Hydrargillite Enlarge
Dec. 1. 1807. Publish’d by Ja.s Sowerby London.
British Mineralogy
CCXLIII
Argilla hydrata

Hydrargillite

  • Class 2. Earths.
  • Order 1. Homogeneous.
  • Gen. Argill.
  • Spec. Hydrate of.
  • Div. 1. Crystallized.

We feel much pleasure in presenting our friends with a figure and account of the most perfect and rare specimen yet found of this substance, and particularly so, as its crystals are very neat and perfect on all sides, although they will yet try the patience of a Crystallographer to make them out, since they are so small, clear, brilliant, and dazzling to the sight, like Diamonds, that their facets become multiplied. However, with a moderate light and good glasses they may be distinctly understood. At first sight they much resemble the octaëdral crystal of Sulphur, with the apex of the pyramids truncated*. The Rev. Mr. Gregor was so good as to inform me that this mineral was raised from the mine called Stenna-Gwyn in the parish of St. Stephen near Bran well in Cornwall, and that the crystals, besides Water and Alumine, as the principal ingredients, contain Lime and Silica in small proportions. One of these latter ingredients (or perhaps both of them) is probably united to Fluoric Acid. This acid, as well as the Lime and Silica, seem to exist in a somewhat larger proportion in this fossil than in the common Hydrargillite. Some of the crystals were put into a platinum crucible, and Sulphuric Acid dropped upon them. On exposing the vessel to a moderate sand-heat, the vapour of Fluoric Acid was extricated; a piece of glass was put on the crucible, and a saline crust was deposited on it, which consisted of Fluoric Acid and Silica: as the surface of the glass was not corroded, it is inferred that the Silica was detached from the fossil. The Sulphuric Acid effected a solution of the whole, except a small portion of Silica, On the evaporation of the fluid, some Sulphate of Lime was separated, as well as as little Silica; on adding some Potash to the remaining fluid, crystals of Alum were from time to time produced, after repeated evaporations, to the last drop.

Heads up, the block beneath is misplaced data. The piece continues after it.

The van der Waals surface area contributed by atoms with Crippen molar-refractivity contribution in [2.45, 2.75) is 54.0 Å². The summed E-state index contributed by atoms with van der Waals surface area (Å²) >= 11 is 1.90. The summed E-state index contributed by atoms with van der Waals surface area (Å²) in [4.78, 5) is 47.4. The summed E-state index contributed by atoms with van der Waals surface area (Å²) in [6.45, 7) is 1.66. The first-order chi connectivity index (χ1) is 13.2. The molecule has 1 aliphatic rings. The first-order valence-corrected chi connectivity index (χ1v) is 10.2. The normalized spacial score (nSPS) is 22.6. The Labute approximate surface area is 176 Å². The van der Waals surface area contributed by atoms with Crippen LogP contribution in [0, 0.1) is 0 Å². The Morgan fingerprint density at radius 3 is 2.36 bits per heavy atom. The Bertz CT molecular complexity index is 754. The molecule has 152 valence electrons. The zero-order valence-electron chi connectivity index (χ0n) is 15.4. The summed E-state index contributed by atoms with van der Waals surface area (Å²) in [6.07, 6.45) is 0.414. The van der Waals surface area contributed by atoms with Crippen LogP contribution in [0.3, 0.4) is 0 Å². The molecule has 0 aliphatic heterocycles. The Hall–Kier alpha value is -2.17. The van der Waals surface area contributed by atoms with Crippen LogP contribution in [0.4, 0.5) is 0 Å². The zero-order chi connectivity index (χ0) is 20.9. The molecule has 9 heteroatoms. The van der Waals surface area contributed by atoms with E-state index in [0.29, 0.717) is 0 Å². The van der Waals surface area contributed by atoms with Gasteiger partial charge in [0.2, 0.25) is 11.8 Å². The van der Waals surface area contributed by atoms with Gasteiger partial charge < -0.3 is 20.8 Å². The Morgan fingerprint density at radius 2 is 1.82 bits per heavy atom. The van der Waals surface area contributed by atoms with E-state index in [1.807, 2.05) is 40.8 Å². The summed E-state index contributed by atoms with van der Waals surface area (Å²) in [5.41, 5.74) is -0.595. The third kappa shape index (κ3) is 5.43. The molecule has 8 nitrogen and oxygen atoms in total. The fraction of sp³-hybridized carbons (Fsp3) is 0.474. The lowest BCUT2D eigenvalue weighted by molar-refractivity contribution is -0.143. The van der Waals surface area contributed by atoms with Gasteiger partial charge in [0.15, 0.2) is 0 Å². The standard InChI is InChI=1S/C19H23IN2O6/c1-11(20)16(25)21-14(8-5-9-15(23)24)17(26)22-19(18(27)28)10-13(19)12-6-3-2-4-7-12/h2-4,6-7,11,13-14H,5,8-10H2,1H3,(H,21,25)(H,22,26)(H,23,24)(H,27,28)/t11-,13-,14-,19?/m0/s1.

The angles of the mutual bases of the pyramids were found to be about 102° and 78°. The faces of the pyramids were near the base about 78° and 65°, making the summit 37°. The depth of the truncation, which is a primitive face, varied, The nucleus is a cube.

  • * Although the largest crystals are not above half a line in length, yet my son was enabled to measure the angles by the help of a microscope; and as he performed this by a new method, I mention it for the sake of such as might find such a mode useful. It is by placing the crystal in the forceps, or by any other convenient way, under the microscope, using one eye to examine the angles, while with the other they are compared with other large ones formed on paper, and placed several inches below; so that when a second line is drawn on paper, only differing a degree or two, it may readily be ascertained which is the most correct. The error of course cannot be much, and this is a perfection which I believe has not been before stained, nor could it have been expected, in such minute crystals.
  • † Mr. Davy has some time since determined that a small portion of Fluoric Acid, in a peculiar state, exists in the Devonshire Hydrargillite.
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